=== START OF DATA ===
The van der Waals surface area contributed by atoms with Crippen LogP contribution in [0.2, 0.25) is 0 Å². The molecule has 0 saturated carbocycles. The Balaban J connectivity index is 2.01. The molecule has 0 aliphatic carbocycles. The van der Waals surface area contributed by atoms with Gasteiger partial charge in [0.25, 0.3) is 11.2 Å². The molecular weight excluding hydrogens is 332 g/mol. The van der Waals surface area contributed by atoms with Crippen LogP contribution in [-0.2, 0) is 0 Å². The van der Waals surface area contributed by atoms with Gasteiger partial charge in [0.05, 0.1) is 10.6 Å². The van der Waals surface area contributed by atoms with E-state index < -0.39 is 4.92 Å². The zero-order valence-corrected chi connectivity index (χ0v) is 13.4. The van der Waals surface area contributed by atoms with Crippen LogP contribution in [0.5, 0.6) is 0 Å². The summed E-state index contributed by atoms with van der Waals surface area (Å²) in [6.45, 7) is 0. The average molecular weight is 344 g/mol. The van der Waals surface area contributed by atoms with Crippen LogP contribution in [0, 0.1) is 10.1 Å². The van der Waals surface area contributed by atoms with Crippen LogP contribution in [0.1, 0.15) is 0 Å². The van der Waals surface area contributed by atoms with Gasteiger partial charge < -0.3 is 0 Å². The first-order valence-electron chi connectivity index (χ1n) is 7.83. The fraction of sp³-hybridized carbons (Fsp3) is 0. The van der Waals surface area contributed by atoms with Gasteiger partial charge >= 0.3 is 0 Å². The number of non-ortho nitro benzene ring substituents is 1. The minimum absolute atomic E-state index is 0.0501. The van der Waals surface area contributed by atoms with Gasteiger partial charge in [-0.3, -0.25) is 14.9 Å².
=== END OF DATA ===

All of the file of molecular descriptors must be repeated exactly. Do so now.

The van der Waals surface area contributed by atoms with Crippen LogP contribution in [0.2, 0.25) is 0 Å². The molecule has 0 saturated carbocycles. The Balaban J connectivity index is 2.01. The molecule has 0 aliphatic carbocycles. The van der Waals surface area contributed by atoms with Gasteiger partial charge in [0.25, 0.3) is 11.2 Å². The molecular weight excluding hydrogens is 332 g/mol. The van der Waals surface area contributed by atoms with Crippen LogP contribution in [-0.2, 0) is 0 Å². The van der Waals surface area contributed by atoms with Gasteiger partial charge in [0.05, 0.1) is 10.6 Å². The van der Waals surface area contributed by atoms with E-state index < -0.39 is 4.92 Å². The zero-order valence-corrected chi connectivity index (χ0v) is 13.4. The van der Waals surface area contributed by atoms with Crippen LogP contribution in [0.5, 0.6) is 0 Å². The summed E-state index contributed by atoms with van der Waals surface area (Å²) in [6.45, 7) is 0. The average molecular weight is 344 g/mol. The van der Waals surface area contributed by atoms with Crippen LogP contribution in [0, 0.1) is 10.1 Å². The van der Waals surface area contributed by atoms with Crippen LogP contribution in [0.1, 0.15) is 0 Å². The van der Waals surface area contributed by atoms with Gasteiger partial charge < -0.3 is 0 Å². The first-order valence-electron chi connectivity index (χ1n) is 7.83. The fraction of sp³-hybridized carbons (Fsp3) is 0. The van der Waals surface area contributed by atoms with Gasteiger partial charge >= 0.3 is 0 Å². The number of non-ortho nitro benzene ring substituents is 1. The minimum absolute atomic E-state index is 0.0501. The van der Waals surface area contributed by atoms with Gasteiger partial charge in [-0.3, -0.25) is 14.9 Å².